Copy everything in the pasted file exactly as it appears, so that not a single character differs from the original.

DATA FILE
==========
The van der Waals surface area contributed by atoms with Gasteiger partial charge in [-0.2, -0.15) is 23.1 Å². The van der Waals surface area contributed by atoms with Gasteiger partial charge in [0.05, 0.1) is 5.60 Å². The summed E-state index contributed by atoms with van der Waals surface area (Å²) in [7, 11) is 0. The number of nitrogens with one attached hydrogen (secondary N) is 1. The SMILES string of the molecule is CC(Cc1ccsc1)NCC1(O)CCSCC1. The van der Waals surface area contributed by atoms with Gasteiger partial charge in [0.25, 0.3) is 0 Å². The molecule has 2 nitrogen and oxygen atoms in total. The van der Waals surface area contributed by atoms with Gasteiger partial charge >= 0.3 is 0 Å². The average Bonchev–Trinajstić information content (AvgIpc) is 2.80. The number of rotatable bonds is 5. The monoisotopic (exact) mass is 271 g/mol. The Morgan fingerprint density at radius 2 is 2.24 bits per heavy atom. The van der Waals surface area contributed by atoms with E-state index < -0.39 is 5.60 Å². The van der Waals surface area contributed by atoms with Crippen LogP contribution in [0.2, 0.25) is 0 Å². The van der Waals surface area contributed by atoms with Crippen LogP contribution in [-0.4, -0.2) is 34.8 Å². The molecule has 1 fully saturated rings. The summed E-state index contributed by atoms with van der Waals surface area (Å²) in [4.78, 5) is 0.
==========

The van der Waals surface area contributed by atoms with Gasteiger partial charge in [-0.2, -0.15) is 23.1 Å². The van der Waals surface area contributed by atoms with Gasteiger partial charge in [0.05, 0.1) is 5.60 Å². The summed E-state index contributed by atoms with van der Waals surface area (Å²) in [7, 11) is 0. The number of nitrogens with one attached hydrogen (secondary N) is 1. The SMILES string of the molecule is CC(Cc1ccsc1)NCC1(O)CCSCC1. The van der Waals surface area contributed by atoms with Gasteiger partial charge in [0.25, 0.3) is 0 Å². The molecule has 2 nitrogen and oxygen atoms in total. The van der Waals surface area contributed by atoms with Gasteiger partial charge >= 0.3 is 0 Å². The average Bonchev–Trinajstić information content (AvgIpc) is 2.80. The number of rotatable bonds is 5. The monoisotopic (exact) mass is 271 g/mol. The Morgan fingerprint density at radius 2 is 2.24 bits per heavy atom. The van der Waals surface area contributed by atoms with E-state index < -0.39 is 5.60 Å². The van der Waals surface area contributed by atoms with Crippen LogP contribution in [0.2, 0.25) is 0 Å². The van der Waals surface area contributed by atoms with Crippen LogP contribution in [-0.4, -0.2) is 34.8 Å². The molecule has 1 fully saturated rings. The summed E-state index contributed by atoms with van der Waals surface area (Å²) in [4.78, 5) is 0.